Reported by the Wall Street Journal recently, electronics chain Radioshack plans to close more than 10 percent of U.S. locations due to an ongoing restructuring plan. This news broke approximately two days after RadioShack ran a 1-minute add during the Super Bowl which showed an older 1980’s style store being demolished by pop culture figures from the same decade. Beyond the production costs to hire all the popular figures in the commercial, Radioshack also had to pay exorbitant Super Bowl commercial pricing which ran approximately $4 million for a 30-second spot.
The Super Bowl commercial was designed to poke a bit of fun at Radioshack’s outdated image and unveil plans to redesign stores around the country. Characters and iconic figures featured in the spot included Cliff Clavin from Cheers, Hulk Hogan, Q-Bert, Alf, Michael J. Fox’s Teen Wolf, Chucky, Alf and Olympic gymnast Mary Lou Retton. The 1980’s characters are seen raiding the store of all the old technology, like VCR’s and CRT computer monitors, thus leaving RadioShack to debut the new store design at the end of the commercial.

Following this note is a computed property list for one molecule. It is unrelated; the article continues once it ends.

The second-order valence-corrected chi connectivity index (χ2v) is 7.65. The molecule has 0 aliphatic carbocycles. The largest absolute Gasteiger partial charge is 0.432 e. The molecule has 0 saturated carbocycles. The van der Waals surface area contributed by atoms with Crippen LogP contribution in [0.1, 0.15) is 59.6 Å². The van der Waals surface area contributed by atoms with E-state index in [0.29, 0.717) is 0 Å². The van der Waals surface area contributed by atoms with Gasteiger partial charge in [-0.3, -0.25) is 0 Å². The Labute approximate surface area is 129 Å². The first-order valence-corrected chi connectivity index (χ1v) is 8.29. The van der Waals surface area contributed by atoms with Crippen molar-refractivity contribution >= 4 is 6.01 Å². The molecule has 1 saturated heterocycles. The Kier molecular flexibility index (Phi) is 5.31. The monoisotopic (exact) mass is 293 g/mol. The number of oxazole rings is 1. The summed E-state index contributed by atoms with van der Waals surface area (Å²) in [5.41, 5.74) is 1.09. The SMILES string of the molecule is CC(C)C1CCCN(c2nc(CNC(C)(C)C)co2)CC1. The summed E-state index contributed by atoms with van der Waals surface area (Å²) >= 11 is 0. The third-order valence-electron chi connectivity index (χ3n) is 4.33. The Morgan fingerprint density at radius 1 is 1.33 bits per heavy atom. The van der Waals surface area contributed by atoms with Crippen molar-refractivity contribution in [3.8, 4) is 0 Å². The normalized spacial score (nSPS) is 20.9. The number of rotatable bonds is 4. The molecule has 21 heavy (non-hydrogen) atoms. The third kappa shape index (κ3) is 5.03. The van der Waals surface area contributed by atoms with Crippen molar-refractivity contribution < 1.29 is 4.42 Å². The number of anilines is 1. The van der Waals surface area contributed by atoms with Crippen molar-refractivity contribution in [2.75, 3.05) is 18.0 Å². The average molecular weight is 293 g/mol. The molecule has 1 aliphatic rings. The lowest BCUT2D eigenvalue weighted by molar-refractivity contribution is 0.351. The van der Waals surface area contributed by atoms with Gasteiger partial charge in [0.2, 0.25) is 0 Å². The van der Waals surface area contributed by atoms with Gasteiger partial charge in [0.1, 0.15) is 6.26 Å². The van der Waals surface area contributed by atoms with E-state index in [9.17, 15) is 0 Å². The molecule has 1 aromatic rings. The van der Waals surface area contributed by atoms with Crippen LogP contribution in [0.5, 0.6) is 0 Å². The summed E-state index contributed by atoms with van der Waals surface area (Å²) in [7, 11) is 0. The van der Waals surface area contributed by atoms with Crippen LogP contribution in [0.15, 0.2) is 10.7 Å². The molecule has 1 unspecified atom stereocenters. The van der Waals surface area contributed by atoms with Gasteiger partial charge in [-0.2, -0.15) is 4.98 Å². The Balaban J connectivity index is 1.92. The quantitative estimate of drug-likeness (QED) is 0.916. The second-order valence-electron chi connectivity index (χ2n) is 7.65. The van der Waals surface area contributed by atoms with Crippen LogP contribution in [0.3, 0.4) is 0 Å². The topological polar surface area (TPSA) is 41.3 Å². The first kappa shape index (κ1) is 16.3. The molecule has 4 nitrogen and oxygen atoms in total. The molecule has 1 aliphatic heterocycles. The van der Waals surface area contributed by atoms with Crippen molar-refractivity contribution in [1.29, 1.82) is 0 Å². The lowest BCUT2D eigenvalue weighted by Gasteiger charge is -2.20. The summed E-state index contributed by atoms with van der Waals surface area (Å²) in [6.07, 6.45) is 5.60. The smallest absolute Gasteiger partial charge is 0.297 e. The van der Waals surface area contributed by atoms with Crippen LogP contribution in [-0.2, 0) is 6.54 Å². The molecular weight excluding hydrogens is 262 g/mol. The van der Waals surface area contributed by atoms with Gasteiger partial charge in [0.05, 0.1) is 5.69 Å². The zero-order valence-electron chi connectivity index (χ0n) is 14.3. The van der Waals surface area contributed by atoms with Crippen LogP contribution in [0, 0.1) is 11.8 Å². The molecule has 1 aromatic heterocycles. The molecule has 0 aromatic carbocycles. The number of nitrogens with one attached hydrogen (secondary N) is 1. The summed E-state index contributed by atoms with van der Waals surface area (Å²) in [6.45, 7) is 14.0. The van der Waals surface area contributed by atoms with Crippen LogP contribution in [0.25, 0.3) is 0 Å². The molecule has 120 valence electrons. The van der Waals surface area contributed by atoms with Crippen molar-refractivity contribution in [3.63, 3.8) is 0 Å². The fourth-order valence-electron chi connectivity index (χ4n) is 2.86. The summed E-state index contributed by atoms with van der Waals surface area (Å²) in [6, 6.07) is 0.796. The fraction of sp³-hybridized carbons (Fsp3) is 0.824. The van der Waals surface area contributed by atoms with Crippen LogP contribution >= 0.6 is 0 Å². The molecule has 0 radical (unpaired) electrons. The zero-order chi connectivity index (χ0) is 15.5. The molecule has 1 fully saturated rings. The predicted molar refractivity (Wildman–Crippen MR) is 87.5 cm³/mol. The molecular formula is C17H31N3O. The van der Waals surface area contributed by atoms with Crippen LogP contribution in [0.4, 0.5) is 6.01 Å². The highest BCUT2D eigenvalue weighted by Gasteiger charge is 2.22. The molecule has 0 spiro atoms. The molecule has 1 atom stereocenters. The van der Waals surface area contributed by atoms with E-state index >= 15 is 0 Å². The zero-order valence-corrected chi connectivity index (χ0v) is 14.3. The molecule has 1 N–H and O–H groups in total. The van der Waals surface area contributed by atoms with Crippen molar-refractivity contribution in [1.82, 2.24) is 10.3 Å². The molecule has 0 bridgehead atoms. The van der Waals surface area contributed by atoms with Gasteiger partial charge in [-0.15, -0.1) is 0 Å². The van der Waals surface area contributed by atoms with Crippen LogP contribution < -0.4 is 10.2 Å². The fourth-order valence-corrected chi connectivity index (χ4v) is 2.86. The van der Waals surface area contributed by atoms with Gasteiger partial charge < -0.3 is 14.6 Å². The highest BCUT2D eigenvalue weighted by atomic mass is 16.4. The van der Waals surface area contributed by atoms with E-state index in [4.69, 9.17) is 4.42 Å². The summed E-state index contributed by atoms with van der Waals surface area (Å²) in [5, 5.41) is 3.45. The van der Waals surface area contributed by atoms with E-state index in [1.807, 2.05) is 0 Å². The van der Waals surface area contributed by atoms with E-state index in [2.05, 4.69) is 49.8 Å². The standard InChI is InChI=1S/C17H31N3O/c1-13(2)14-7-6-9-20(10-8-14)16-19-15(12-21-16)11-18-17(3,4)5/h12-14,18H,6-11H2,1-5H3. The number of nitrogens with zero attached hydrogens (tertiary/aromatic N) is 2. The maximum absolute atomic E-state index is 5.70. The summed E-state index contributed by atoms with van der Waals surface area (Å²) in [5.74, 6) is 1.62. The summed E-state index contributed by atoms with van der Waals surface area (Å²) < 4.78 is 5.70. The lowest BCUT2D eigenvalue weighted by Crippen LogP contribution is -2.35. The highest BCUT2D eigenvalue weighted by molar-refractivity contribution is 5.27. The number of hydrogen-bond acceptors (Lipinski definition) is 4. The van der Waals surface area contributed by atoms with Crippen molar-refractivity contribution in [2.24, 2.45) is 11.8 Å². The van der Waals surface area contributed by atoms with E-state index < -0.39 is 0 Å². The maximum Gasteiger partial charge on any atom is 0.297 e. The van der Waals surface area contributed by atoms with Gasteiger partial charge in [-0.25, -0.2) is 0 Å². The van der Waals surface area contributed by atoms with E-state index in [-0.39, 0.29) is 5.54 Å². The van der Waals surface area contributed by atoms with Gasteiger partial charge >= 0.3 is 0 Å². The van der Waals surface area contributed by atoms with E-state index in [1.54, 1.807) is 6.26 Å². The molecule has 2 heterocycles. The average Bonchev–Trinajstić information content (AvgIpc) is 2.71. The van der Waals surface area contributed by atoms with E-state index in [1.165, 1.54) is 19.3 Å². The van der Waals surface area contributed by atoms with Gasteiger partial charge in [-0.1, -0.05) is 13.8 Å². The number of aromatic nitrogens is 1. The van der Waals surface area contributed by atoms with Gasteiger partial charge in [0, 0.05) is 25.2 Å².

RadioShack management has yet to specify which 500 stores will be closed this year, but it’s likely that lower performing stores will be the targets. Prior to this point, executives had indicated that store closures would be strategic and each closed store would eventually be reopened in another location with greater foot traffic. However, it’s unclear if this strategy is still viable after debt restructuring during late 2013.
RadioShack management has attempted to turn the company around by focusing heavily on smartphone sales over the past two years, but that strategy has been fairly unsuccessful due to fierce competition with wireless carriers, big box stores and online retailers. Based off the commercial, it appears as if new RadioShack stores will focus heavily on mobile music accessories like Beats headphones and portable Bluetooth speakers. That being said, RadioShack’s recent weekly paper advertisements have continued to feature smartphones heavily.